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Annual Report: Rate of Death from Cancer Continues to Drop

Article date: January 7, 2013

By Stacy Simon


The rate of death from cancer in the United States continues to decline among both men and women, among all major racial and ethnic groups, and for the most common types of cancer, including lung, colon, breast, and prostate. The Annual Report to the Nation on the Status of Cancer, published early online Monday in the Journal of the National Cancer Institute, shows that the death rate from all cancers combined is continuing the decline that began in the early 1990s. The report’s special feature section focuses on cancers associated with human papillomavirus (HPV) and on HPV vaccination rates.

The American Cancer Society, the North American Association of Central Cancer Registries, the Centers for Disease Control and Prevention, and the National Cancer Institute work together to create the report, which has been published each year since 1998. It provides an update of new cancer cases, death rates, and trends in the United States.

Gender and race

From 2000 through 2009, death rates from all cancers combined decreased on average 1.8% per year among men and 1.4% per year among women. Death rates among children decreased by 1.8% per year.

The rate of new cancer cases decreased by an average 0.6% per year among men between 2000 and 2009 and stayed the same for women. But for children ages 0 - 14, the rate of new cancer cases increased by 0.6%.

The highest rates of new cancer cases between 2005 and 2009 were among black men and white women. Cancer death rates from 2005 through 2009 were highest among black men and black women, but these groups also showed the largest declines for the period between 2000 and 2009, compared with other racial groups.

Specific cancer types

For the third year in a row, death rates from lung cancer have dropped among women. Lung cancer death rates in men also dropped, as they have since the early 1990s. These findings are largely attributed to declines in smoking.

Colon cancer death rates continue to decline, which the report attributes to improvements in the use of colon cancer screening and improved treatments. The rate of breast cancer cases between 2000 and 2009 stayed the same, while the rate of breast cancer deaths declined.

The rate of new cases of some cancers, including pancreas, kidney, thyroid, liver, melanoma of the skin, and myeloma (cancer of plasma cells), increased in men from 2000 through 2009.

For women during this time period, the rate of new cases increased for cancers of the thyroid, melanoma of the skin, kidney, pancreas, liver, and uterus, as well as for leukemia.

Among the risk factors for some of these cancer types are excess weight and lack of physical activity.

“The continuing drop in cancer mortality over the past two decades is reason to cheer,” said John R. Seffrin, PhD, chief executive officer of the American Cancer Society. “The challenge we now face is how to continue those gains in the face of new obstacles, like obesity and HPV infections. We must face these hurdles head on, without distraction, and without delay, by expanding access to proven strategies to prevent and control cancer.”

Cancer and HPV

Each year, the report includes a special feature section. This year’s section evaluates trends in HPV-associated cancers and HPV vaccination among adolescent girls. HPV-associated cancers include most cervical and anal cancers, and some oropharyngeal (part of the throat), vaginal, vulvar, and penile cancers.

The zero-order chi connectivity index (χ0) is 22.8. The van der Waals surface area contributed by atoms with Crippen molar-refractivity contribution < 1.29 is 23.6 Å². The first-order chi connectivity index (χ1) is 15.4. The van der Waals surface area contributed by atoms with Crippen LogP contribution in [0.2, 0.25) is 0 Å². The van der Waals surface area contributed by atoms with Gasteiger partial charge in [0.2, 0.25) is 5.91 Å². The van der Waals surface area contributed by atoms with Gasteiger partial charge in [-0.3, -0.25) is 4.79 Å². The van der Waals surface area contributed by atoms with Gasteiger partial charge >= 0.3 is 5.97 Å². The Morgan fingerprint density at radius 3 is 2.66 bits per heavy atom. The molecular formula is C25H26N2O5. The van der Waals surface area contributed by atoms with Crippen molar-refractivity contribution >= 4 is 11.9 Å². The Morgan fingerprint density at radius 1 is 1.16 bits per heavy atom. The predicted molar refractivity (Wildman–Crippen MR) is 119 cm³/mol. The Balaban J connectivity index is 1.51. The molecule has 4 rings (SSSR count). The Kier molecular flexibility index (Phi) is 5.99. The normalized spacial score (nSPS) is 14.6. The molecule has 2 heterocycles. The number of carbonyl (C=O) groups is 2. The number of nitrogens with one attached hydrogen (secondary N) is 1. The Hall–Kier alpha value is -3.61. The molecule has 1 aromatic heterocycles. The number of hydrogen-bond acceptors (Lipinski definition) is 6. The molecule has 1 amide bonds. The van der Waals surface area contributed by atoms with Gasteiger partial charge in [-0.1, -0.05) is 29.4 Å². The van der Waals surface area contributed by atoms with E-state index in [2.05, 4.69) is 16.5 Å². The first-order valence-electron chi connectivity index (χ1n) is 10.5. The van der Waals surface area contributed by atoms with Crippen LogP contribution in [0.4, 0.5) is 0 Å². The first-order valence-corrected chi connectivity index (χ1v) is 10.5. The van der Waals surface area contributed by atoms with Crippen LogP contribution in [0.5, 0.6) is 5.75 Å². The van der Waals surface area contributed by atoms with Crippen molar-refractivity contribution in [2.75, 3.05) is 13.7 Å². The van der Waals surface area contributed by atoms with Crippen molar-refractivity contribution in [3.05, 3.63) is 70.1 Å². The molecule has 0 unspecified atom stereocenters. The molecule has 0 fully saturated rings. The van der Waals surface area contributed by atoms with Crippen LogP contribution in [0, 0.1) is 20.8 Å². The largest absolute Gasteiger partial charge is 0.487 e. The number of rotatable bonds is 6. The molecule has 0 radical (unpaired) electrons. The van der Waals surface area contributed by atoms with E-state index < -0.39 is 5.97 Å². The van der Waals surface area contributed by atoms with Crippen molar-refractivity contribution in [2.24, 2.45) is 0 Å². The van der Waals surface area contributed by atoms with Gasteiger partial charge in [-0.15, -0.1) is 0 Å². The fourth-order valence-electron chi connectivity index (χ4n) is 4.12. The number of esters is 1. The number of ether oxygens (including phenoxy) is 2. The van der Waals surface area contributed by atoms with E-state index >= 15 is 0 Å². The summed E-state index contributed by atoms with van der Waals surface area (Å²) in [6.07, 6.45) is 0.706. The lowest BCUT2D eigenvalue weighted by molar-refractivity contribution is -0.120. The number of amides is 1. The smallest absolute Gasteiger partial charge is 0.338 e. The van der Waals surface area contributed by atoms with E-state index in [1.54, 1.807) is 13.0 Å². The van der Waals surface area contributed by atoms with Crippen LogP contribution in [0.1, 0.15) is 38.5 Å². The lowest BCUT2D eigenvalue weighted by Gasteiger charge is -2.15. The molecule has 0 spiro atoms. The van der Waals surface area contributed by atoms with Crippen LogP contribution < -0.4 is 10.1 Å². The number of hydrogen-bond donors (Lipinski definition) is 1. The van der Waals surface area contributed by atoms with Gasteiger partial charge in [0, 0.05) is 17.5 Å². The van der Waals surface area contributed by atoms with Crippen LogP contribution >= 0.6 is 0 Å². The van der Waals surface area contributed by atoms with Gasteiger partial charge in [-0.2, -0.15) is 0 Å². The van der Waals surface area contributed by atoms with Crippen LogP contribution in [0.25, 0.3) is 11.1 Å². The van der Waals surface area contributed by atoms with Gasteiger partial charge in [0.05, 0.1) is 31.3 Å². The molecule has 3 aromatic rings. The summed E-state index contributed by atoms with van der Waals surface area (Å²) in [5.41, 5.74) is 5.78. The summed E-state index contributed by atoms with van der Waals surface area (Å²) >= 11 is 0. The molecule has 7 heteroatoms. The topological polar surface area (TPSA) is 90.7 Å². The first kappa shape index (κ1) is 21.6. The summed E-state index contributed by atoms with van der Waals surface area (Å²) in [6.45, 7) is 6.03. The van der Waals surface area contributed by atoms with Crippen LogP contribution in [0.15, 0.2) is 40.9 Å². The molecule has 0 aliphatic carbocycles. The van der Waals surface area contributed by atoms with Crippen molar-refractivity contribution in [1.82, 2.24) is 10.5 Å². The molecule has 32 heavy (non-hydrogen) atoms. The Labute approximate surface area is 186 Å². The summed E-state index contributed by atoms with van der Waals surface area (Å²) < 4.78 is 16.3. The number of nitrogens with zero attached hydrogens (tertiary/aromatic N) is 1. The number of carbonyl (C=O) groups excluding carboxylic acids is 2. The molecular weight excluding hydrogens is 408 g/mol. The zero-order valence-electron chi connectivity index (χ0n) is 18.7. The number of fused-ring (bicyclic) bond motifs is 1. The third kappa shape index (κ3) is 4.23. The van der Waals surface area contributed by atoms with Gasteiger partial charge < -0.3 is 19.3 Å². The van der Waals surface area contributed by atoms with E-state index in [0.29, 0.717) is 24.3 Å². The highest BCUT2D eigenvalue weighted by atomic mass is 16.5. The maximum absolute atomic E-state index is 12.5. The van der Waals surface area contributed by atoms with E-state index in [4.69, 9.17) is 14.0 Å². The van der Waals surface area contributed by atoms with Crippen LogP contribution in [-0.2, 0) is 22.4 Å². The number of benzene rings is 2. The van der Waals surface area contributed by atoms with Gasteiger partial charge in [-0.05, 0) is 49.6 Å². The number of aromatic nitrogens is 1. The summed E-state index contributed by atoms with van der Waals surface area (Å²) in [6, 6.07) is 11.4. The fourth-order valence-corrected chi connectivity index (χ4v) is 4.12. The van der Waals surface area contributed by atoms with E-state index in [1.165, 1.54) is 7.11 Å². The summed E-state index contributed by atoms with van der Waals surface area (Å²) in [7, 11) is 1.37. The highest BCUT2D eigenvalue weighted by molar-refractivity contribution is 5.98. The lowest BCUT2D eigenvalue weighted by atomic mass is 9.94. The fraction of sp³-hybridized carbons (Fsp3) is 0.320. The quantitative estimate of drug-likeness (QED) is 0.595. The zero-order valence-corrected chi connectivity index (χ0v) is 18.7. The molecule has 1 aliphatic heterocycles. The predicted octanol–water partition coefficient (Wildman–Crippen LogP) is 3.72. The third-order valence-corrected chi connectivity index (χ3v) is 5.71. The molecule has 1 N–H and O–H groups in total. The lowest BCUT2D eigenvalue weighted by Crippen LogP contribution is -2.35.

The report shows that from 2000 through 2009, rates of new cases for HPV-associated oropharyngeal cancer increased among white men and women, as did rates for anal cancer among white and black men and women. Incidence rates for cancer of the vulva increased among white and black women. Rates of cervical cancer declined among all women except American Indian/Alaska Natives. In addition, rates for new cases of cervical cancer were higher among women living in lower socioeconomic areas. Among men, rates for penile cancer were stable.

The report also showed that in 2010, fewer than half of girls ages 13 through 17 had received at least 1 dose of the HPV vaccine, and only about one-third had received all 3 recommended doses. The 3-dose coverage estimate falls well short of the US Government’s Healthy People 2020 target of 80% for girls ages 13 through 15. Girls were less likely to get all 3 doses if they lived in the South, lived below the poverty level, or were Hispanic. The authors attribute the low rates to factors that include inadequate provider recommendations, provider reimbursement concerns, and infrequent use of reminder systems.

“While this report shows that we are making progress in the fight against cancer on some fronts, we still have much work to do, particularly when it comes to preventing cancer,” said CDC Director Thomas R. Frieden, MD. “For example, vaccinating against HPV can prevent cervical cancer, but, tragically, far too many girls are growing into adulthood vulnerable to cervical cancer because they are not vaccinated.”

Citation: Annual Report to the Nation on the Status of Cancer, 1975–2009, Featuring the Burden and Trends in Human Papillomavirus (HPV)-Associated Cancers and HPV Vaccination Coverage Levels. Published early online January 7, 2013 in the Journal of the National Cancer Institute. First author: Ahmedin Jemal, DVM, PhD, American Cancer Society, Atlanta, Georgia.

Reviewed by: Members of the ACS Medical Content Staff

ACS News Center stories are provided as a source of cancer-related news and are not intended to be used as press releases. For reprint requests, please contact permissionrequest@cancer.org.

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